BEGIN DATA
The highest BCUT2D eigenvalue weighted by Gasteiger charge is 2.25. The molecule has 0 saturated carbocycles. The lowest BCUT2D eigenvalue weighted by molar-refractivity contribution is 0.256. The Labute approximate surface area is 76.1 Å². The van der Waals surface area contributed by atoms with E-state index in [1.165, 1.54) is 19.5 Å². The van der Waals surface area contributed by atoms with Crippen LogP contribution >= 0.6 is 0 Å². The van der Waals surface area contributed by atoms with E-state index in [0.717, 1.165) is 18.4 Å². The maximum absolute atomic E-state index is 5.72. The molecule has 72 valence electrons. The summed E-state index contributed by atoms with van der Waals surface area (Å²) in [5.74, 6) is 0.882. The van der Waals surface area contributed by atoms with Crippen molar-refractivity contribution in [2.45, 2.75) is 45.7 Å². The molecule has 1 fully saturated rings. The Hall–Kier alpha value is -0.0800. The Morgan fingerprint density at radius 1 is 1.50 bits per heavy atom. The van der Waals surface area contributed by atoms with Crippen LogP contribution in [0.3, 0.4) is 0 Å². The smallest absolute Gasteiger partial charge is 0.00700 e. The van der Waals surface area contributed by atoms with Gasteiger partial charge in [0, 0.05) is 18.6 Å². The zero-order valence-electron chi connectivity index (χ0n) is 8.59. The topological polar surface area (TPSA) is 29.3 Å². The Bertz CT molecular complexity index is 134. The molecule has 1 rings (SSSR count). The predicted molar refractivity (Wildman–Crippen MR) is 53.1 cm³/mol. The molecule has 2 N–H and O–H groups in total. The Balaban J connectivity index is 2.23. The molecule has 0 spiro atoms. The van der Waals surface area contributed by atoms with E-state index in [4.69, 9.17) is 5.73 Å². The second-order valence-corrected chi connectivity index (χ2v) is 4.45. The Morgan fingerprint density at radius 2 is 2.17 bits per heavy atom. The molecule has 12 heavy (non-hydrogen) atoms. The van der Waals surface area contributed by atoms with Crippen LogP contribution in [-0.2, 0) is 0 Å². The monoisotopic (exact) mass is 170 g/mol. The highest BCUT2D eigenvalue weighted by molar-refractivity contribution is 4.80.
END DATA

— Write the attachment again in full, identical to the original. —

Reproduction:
The highest BCUT2D eigenvalue weighted by Gasteiger charge is 2.25. The molecule has 0 saturated carbocycles. The lowest BCUT2D eigenvalue weighted by molar-refractivity contribution is 0.256. The Labute approximate surface area is 76.1 Å². The van der Waals surface area contributed by atoms with E-state index in [1.165, 1.54) is 19.5 Å². The van der Waals surface area contributed by atoms with Crippen LogP contribution >= 0.6 is 0 Å². The van der Waals surface area contributed by atoms with E-state index in [0.717, 1.165) is 18.4 Å². The maximum absolute atomic E-state index is 5.72. The molecule has 72 valence electrons. The summed E-state index contributed by atoms with van der Waals surface area (Å²) in [5.74, 6) is 0.882. The van der Waals surface area contributed by atoms with Crippen molar-refractivity contribution in [2.45, 2.75) is 45.7 Å². The molecule has 1 fully saturated rings. The Hall–Kier alpha value is -0.0800. The Morgan fingerprint density at radius 1 is 1.50 bits per heavy atom. The van der Waals surface area contributed by atoms with Crippen LogP contribution in [0.3, 0.4) is 0 Å². The smallest absolute Gasteiger partial charge is 0.00700 e. The van der Waals surface area contributed by atoms with Gasteiger partial charge in [0, 0.05) is 18.6 Å². The zero-order valence-electron chi connectivity index (χ0n) is 8.59. The topological polar surface area (TPSA) is 29.3 Å². The Bertz CT molecular complexity index is 134. The molecule has 1 rings (SSSR count). The predicted molar refractivity (Wildman–Crippen MR) is 53.1 cm³/mol. The molecule has 2 N–H and O–H groups in total. The Balaban J connectivity index is 2.23. The molecule has 0 spiro atoms. The van der Waals surface area contributed by atoms with E-state index in [4.69, 9.17) is 5.73 Å². The second-order valence-corrected chi connectivity index (χ2v) is 4.45. The Morgan fingerprint density at radius 2 is 2.17 bits per heavy atom. The molecule has 12 heavy (non-hydrogen) atoms. The van der Waals surface area contributed by atoms with Crippen LogP contribution in [-0.2, 0) is 0 Å². The monoisotopic (exact) mass is 170 g/mol. The highest BCUT2D eigenvalue weighted by molar-refractivity contribution is 4.80.